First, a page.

Buying Gold and Silver in South Carolina

TAXES IN SOUTH CAROLINA

There is a basic state tax rate of 6% in South Carolina, but local taxes may boost this even further. That is usually around 1%, which means that you shouldn’t be charged more than 7% tax on any purchase.

This tax rate applies to some precious metals, but not to all. In fact, the vast majority of precious metals are exempt from tax, with only a small number of purchases applicable. Bullion with a weak purity and bullion that consists of anything other than gold, silver or platinum, may be taxable.

Federal Capital Gains Tax

The Federal Capital Gains Tax, as in all US states, applies in South Carolina. The exact rate depends on your income; the maximum rate is 28%. Federal Capital Gains kicks in when you actually sell your investment for a profit. No taxes are due if you buy and hold.

Tax Free Precious Metals

The vast majority of bullion and precious metal coins in the state of South Carolina are exempt from tax. This includes anything that is classified as legal tender in the United States or indeed any other country. Anything that is composed of gold, silver or platinum, including bars, rounds and items that contain a combination of these metals, is also exempt from tax. Rare coins, those valued because they are collectible, are also exempt. There are many coin shops in the state and many collectibles to discover and, combined with the tax exemption, South Carolina is very popular with investors.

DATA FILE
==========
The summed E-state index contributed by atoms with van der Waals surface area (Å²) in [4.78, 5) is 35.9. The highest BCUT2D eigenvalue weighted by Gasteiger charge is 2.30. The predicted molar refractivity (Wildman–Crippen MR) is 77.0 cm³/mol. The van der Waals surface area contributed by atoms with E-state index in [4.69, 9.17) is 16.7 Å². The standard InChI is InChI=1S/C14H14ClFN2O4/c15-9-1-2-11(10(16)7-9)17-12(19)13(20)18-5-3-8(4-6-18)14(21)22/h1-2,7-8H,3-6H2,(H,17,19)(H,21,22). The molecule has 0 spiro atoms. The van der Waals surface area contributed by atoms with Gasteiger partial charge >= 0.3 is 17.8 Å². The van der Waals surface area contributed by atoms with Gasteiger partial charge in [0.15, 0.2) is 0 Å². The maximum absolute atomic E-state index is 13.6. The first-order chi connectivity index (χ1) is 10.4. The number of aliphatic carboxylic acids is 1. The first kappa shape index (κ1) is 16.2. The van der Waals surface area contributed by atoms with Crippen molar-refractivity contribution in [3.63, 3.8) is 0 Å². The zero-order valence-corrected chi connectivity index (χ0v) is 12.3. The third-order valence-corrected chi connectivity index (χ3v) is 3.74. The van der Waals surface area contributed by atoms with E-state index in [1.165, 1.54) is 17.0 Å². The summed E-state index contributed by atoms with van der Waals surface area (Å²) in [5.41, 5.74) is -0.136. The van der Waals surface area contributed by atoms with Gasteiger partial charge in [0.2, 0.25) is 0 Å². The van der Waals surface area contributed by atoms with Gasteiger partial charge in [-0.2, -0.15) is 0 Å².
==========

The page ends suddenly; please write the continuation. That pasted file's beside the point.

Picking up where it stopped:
Source: http://www.sctax.org/Tax+Information/Sales+and+Use+Tax/use_tax/UseTaxExemps.htm

ABOUT SOUTH CAROLINA

South Carolina is far from the biggest state by area or by population, but it has a relatively strong GDP. The largest city and capital of South Carolina is Columbia, with a population of just under 150,000. This city is home to the University of South Carolina, as well as a host of stadiums, museums, theaters and countless tourist attractions dating to the pre-Civil War era.

Southern Living

Rice was a big cash crop very early on in this state, as was indigo dye, with these two crops serving to build the foundation on which modern South Carolina was built. These days, South Carolina has a GDP of close to $200 billion, and while rice and indigo are not produced in the same quantities as they were in the 18th Century, agriculture still plays a huge role in this region’s wealth. In modern South Carolina, crops like soybean and tobacco have taken over, and animals are raised in vast numbers, producing large amounts of meat and dairy products.

Various corporations, including Boeing, have moved their manufacturing into the state. The business climate is very welcoming to big companies, with labor at reasonable rates. In fact, the average household income in South Carolina is the 12th lowest in the country.

 

 

Note: GoldBroker cannot provide tax, legal, or other advice, so if you are not sure about the taxation to your personal circumstances, we recommend that you seek independent advice from a qualified professional.

All of these texts were accurate at the time of writing, but tax laws are constantly changing and it’s not easy to keep track of those changes. Because of this, we can not be held responsible for any false or out-of-date information.